Hunted: Taking the sting out of poachers’ fire on game rangers
By Charles Mpaka:
A rifle slung on his shoulder, a game ranger swaggered on a cleared western stretch of Kasungu National Park boundary along villages in Kaphaizi area in the district.
He was one of the three rangers prowling the area that October afternoon 2022 — all of them in new ‘combat’ uniform and new boots.
“Our job is to protect the wildlife in the park from poachers, and also to protect people from the animals in the park,” the ranger told this reporter, grinning with satisfaction.
On condition of anonymity, he spoke of their new-found motivation following a five-year project in and around the national park.
For more than two decades, Kasungu National Park suffered massive degradation. Lying in the Malawi-Zambia conservation area, the park was a frontier of rampant elephant poaching for ivory, an illegal trade that brought the population of the species from around 2,000 in 1970s to 50 in 2015.
Between 2017 and 2022, the International Fund for Animal Welfare (IFAW) implemented a USAID-supported ‘Combating Wildlife Crime’ project seeking to stabilize and increase elephant population in the park.
The pinnacle of the project was the translocation in July last year of 263 elephants and more than 300 other species from Liwonde National Park, managed by African Parks, to Kasungu National Park.
Also targeting Lukusuzi and Luambe national parks in Zambia, the project, among other activities, promoted law enforcement operations in the three wildlife reserves.
It supported rangers with equipment and training and bolstered their ranks through recruitment of additional rangers.
It trained law enforcement agencies in investigation and prosecution of wildlife crimes.
It also engaged communities on their role in management of wildlife.
“These activities have reinvigorated us,” the ranger continued. “This job is naturally very risky and when you are ill equipped both in terms of knowledge and tools and you lack motivation, it’s worse.”
Over the past few years, following a number of management concessions and investments by international projects, Malawi has made progress in building law enforcement capacity in some of the wildlife reserves and also bringing communities aboard conservation activities.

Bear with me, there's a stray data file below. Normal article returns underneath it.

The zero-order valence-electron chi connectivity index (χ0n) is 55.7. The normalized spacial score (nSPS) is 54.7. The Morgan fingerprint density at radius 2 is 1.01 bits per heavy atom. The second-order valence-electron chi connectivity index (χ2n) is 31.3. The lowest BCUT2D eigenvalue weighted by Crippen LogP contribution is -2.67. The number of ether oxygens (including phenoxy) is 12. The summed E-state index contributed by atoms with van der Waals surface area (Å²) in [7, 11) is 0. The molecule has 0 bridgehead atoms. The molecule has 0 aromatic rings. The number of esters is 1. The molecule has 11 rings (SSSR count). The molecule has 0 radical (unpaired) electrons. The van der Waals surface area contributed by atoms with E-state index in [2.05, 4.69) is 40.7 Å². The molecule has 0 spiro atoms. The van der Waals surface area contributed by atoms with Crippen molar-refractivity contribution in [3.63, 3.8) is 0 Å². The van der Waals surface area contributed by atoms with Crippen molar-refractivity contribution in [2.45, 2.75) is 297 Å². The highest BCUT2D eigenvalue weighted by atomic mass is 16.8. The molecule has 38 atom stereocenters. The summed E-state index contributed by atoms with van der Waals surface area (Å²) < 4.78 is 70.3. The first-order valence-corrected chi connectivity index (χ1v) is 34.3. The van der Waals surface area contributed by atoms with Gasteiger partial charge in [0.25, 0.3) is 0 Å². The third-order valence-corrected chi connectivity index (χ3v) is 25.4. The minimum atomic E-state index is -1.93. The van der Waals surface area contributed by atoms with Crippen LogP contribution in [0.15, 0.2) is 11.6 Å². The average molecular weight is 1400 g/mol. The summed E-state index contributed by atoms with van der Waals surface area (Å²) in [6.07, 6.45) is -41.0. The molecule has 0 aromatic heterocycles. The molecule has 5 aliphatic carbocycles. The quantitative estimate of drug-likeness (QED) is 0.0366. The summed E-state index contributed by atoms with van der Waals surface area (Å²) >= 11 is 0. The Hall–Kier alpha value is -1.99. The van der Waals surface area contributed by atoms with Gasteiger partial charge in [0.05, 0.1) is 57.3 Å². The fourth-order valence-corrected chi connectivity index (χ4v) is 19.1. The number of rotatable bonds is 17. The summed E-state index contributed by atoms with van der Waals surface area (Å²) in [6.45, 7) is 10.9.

This has resulted in a marked reduction in cases of poaching, according to the Department of National Parks and Wildlife (DNPW).
But the existential threats game rangers have been facing on the frontline remain.
On February 10, 2023, after five months of investigation, police in Chikwawa district arrested a poacher for murdering a ranger inside Majete Wildlife Reserve, also managed by African Parks.
The poacher, Yohane Njolinjo, had stabbed game ranger Bendius Amasi, 31, in October last year while he was on patrol with a colleague during which they intercepted a band of poachers in the reserve.
In April 2022, another ranger, Given Gondwe, was beaten to death by a village mob as he pursued a poacher from the community who had killed a rhino in Liwonde National Park and walked away with its horn.
In 2022 alone, a total of 16 rangers were injured by poachers in the country, data from DNPW show. The cases occurred in seven of the Malawi’s nine wildlife reserves.
The murders of Amasi and Gondwe may have added to the continental tally of the threat that continues to visit men and women deployed to protect Africa’s wildlife treasures.
According to Game Rangers Association of Africa (Gara), in 2022, Africa experienced the worst in terms of deaths of game rangers, recording 100 deaths — 95 of whom died in the line of duty.
In 2021, 92 rangers died, 46 of them murdered while in the frontline.
Between 2011 and 2021, 565 game rangers died in the line of duty in Africa, with 295 of these murdered by terrorist groups or poachers, Gara reports.
The game rangers at Kasungu National Park said that the threats on their lives have only reduced.
One of the rangers who said has worked in the field for over 10 years in a number of parks in Malawi said “the better trained we have become, the more daring some poachers seem to be becoming.”
“Perhaps that’s because of the high profits we hear about the trade. But we also know that some of the poachers from these villages do so for their basic survival,” he said.
He added that while rangers at the national park have become more efficient in handling some of the poaching incidents, the continuation of the threats suggests a lot more needs to be done.